Financial Review

Friday, June 27, 2014 – Biscuits on the Table

Biscuits on the Table by Sinclair Noe   DOW + 5 = 16,851 SPX + 3 = 1960 NAS + 18 = 4397 10 YR YLD  + .01 = 2.53% OIL – .10 = 105.74 GOLD – 1.80 = 1316.10 SILV – .25 = 20.97   The major stock indices traded lower for most of the day, and only in the final minutes turned to positive territory. For the week, the Dow slipped 0.6 percent and the S&P 500 declined 0.1 percent, while the Nasdaq gained 0.7 percent. Volume spike today as the Russell Indices were reconstituted.   The Russell Indices are compiled by Russell Investments. The Russell 3000 is an index of the 3000 largest stocks in the US. The Russell 2000 is the 2000 smallest stocks in the Russell 3000. Once a year, the Russell indices are reconstituted, to reflect changes such as acquisitions, bankruptcies, or just changes in the size of the companies listed in the index. The reconstitution probably explains the increase in volume and the last minute increase in prices today.   Some things we need to know heading into the weekend; including Ukraine, Iraq, and Argentina. We’ll start with the situation in Ukraine. The European Union signed a free-trade pact with Ukraine today and warned it could impose more sanctions on Moscow unless pro-Russian rebels act to wind down the crisis in the east of the country by Monday. Georgia and Moldova signed similar deals, holding out the prospect of deep economic integration and …

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Financial Review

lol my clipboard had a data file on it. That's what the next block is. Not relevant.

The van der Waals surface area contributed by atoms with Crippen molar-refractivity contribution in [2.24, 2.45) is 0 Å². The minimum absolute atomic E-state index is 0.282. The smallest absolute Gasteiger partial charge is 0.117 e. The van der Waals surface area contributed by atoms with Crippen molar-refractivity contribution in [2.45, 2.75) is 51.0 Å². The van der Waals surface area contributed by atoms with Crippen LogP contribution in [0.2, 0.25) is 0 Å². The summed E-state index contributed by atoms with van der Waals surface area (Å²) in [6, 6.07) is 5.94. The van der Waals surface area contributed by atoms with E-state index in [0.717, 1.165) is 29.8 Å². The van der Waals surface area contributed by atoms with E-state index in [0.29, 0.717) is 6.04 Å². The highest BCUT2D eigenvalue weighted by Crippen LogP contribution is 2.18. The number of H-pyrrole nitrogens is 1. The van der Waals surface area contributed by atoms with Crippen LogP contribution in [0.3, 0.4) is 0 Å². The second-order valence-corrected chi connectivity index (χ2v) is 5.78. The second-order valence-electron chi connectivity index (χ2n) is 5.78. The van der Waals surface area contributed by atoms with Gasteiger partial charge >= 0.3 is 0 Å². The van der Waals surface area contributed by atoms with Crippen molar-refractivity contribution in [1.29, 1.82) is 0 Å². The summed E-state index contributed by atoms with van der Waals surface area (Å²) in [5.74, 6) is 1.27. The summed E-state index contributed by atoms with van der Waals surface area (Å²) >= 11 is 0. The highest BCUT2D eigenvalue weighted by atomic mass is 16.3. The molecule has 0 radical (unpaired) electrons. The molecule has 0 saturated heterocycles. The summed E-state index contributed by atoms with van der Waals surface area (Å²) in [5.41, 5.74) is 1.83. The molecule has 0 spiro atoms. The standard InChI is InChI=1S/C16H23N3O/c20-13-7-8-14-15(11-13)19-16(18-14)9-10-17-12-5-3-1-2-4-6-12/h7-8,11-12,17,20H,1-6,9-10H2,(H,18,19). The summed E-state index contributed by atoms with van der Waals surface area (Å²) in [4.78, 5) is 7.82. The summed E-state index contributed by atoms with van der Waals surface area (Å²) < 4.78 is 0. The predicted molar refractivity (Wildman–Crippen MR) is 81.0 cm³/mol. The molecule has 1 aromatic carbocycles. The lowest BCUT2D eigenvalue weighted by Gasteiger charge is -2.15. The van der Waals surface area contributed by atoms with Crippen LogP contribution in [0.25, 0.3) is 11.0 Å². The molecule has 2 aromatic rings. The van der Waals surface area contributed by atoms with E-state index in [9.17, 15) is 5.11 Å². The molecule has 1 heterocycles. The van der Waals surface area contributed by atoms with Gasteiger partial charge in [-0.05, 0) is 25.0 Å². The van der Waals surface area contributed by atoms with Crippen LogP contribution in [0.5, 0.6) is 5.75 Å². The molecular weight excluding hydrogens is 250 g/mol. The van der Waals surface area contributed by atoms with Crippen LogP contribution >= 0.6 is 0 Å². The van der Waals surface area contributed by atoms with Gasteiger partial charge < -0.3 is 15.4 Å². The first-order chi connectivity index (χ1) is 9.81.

Thursday, June 26, 2014 – Buffers and Filibusters

Buffers and Filibusters by Sinclair Noe   DOW – 21 = 16,846 SPX – 2 = 1957 NAS – 0.71 = 4379 10 YR YLD – .03 = 2.52% OIL – .80 = 105.70 GOLD  – .70 = 1317.90 SILV + .10 = 21.22   Yesterday, the Commerce Department downgraded the first quarter gross domestic product to a negative 2.9%, meaning the economy shrank by 2.9%. Today, St. Louis Federal Reserve president James Bullard says it’s likely an aberration; the weak report for the first quarter was likely distorted by inventories, weather, and by the challenges of accounting for health-care spending under the new law. Bullard says he isn’t worried, “the market’s right to shake this off. Looking forward over the next four quarter, most forecasters have 3% growth.”   Well, that’s good. No worries. Nothing to see hear, move along, move along.   It’s just that the fall was so nasty, it’s hard not to look and linger over the carnage. It really was ugly. And while we can blame it on the weather, that doesn’t seem right. We always have weather. Minneapolis is underwater today. Bad weather is a fairly constant aberration. We should be past the point of excuses; we are 5 years into a recovery; granted it has been a stealth recovery.   I wonder if Mr. Bullard is confusing the stock market with the economy. A down day in the bull market would just be a blip on the tape, but the stock market is …

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Financial Review

Wednesday, June 25, 2014 – Use Your Library Card at a Copy Shop for a Horseback Ride to the Moon